3.1.4.4(b) Three-dimensional effective property calculations / 78
3.1.4.4(c) Three-dimensional plate effective property calculations / 79
3.1.5 Generation of powered optic models / 81
3.2 Displacement models of adhesive bonds / 82
3.2.1 Elastic behavior of adhesives / 82
3.2.2 Detailed three-dimensional solid model / 85
3.2.3 Effective three-dimensional solid models / 85
3.2.3.1 Effective properties for "hockey-puck" type bonds / 86
3.2.3.2 Example: modeling of a hockey-puck type bond / 88
3.3 Displacement Models of Flexures and Mounts / 91
3.3.1 Classification of mounts / 91
3.3.2 Modeling of kinematic mounts / 91
3.3.3 Modeling of flexure mounts / 93
3.3.3.1 Modeling of beam flexures / 93
3.3.3.2 Example: modeling of bipod flexures / 96
3.3.3.3 Modeling of blade flexures / 97
3.3.4 Modeling of test supports / 99
3.4 Displacement analysis methods / 108
3.4.1 Analysis of surface effects / 108
3.4.1.1 Composite-plate model / 108
3.4.1.2 Homogenous-plate model / 109
3.4.1.3 Three-dimensional models / 111
3.4.1.4 Example: coating-cure shrinkage / 112
3.4.1.4(a) Composite-plate model / 112
3.4.1.4(b) Homogenous-plate model / 112
3.4.1.4(c) Three-dimensional model / 113
3.4.2 Analysis of assembly processes / 114
3.4.2.1 Example: assembly analysis of mirror mounting / 116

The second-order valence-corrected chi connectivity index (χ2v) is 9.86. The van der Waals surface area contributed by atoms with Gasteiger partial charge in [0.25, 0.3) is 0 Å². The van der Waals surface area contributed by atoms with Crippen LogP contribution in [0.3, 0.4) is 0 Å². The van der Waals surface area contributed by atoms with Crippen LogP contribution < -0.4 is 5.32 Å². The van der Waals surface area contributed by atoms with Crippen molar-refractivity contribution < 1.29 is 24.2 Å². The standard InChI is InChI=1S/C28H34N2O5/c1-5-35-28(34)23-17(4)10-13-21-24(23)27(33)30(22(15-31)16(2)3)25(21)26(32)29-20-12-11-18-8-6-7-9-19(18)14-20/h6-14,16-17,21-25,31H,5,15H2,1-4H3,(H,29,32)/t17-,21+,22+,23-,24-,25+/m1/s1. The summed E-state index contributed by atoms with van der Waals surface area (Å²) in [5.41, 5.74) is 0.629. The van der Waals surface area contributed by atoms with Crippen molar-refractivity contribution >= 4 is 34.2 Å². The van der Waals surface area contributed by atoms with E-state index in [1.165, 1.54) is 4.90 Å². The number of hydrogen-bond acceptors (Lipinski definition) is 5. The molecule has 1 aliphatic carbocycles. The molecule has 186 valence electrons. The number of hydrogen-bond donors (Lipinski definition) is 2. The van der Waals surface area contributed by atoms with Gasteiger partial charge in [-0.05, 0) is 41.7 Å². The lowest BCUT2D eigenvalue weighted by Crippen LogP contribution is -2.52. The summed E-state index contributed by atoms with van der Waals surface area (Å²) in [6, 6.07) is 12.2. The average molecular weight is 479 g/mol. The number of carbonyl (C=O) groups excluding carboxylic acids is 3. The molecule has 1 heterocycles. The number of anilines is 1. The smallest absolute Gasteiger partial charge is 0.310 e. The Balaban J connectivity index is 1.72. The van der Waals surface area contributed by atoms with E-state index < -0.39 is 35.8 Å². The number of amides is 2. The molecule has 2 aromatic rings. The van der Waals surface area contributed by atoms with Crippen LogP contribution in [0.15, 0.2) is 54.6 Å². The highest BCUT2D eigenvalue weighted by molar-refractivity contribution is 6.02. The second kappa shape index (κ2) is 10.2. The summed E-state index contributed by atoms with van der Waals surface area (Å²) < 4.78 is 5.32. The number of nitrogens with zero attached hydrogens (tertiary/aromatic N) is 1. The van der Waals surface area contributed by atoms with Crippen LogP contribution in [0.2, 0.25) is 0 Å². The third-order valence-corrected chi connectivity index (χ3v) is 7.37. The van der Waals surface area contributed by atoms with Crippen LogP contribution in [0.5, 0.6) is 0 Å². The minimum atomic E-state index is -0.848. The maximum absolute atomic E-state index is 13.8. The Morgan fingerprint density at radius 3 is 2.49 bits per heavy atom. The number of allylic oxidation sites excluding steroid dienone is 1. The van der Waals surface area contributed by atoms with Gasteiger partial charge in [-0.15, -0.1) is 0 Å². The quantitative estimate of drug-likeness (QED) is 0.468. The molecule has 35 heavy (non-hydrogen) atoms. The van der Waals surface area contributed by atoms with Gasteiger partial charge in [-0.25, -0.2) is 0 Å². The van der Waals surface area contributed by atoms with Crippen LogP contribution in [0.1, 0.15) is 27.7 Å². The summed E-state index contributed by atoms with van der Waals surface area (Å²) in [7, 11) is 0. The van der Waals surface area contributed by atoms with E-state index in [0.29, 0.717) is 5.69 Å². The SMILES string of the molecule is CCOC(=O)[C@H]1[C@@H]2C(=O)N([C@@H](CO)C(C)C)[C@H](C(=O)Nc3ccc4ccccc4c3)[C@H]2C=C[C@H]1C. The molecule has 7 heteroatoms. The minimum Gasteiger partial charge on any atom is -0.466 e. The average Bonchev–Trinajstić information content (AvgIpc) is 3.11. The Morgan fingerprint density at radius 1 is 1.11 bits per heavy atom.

References / 117
Chapter 4
Integrated Optomechanical Analyses / 119
4.1 Optical-Surface Positional Errors / 119
4.2 Optical Surface Shape Changes / 121
4.2.1 Optical surface deformations and wavefront error / 121
4.2.2 Surface-normal deformation / 123
4.2.3 Sag deformation / 123
4.2.4 Radius of curvature changes / 126
4.2.5 Finite-element-derived spot diagrams / 127
4.2.6 Surface interferogram files / 128
4.2.7 Interpolation / 128
4.3 Line-of-Sight Jitter / 129
4.3.1 Computing image motion / 130
4.3.1.1 Constant-velocity image motion / 135
4.3.1.2 High Frequency sinusoidal image motion / 135
4.3.1.3 Low-frequency sinusoidal image motion / 136
4.3.4.4 Example: modulation-transfer-function loss
4.4 Stress Birefringence / 138
4.4.1 Mathematical description / 138
4.4.2 Stress-optical coefficients / 142
4.4.3 Computing stress birefringence for nonuniform stress distributions
/ 143
4.4.4 Example: stress birefringence / 145
4.5 Effects of Mechanical Obscurations / 149
4.5.1 Relationship between obscuration periphery, area, and encircled energy / 150
4.5.2 Example: encircled energy for Cassegrain telescope / 150
4.6.4 Diffraction pattern / 151
References / 152
Chapter 5
Modeling the Effects of Temperature / 155
5.1. Thermo-elastic Analysis / 155
5.1.1 Coefficient of thermal expansion as a function of temperature / 156
5.1.2 Coefficient of thermal expansion inhomogeneity / 158
5.2 Thermo-Optic Effects / 159
5.2.1 Wavefront error / 159
5.2.2 Sellmeier-dispersion equation / 160
5.3 First-order Effects of Temperature on Optical System Performance / 161
5.4 Optical Design Software / 164
5.5 Thermo-Optic Finite-Element Models / 166
5.6 Wavefront Interferogram Files / 166
5.7 Absorption of Radiation / 166
5.8 Mapping of Temperature Fields from the Thermal Model to the Structural Model / 168
5.8.1 Nearest-node methods / 168
5.8.2 Conduction analysis / 168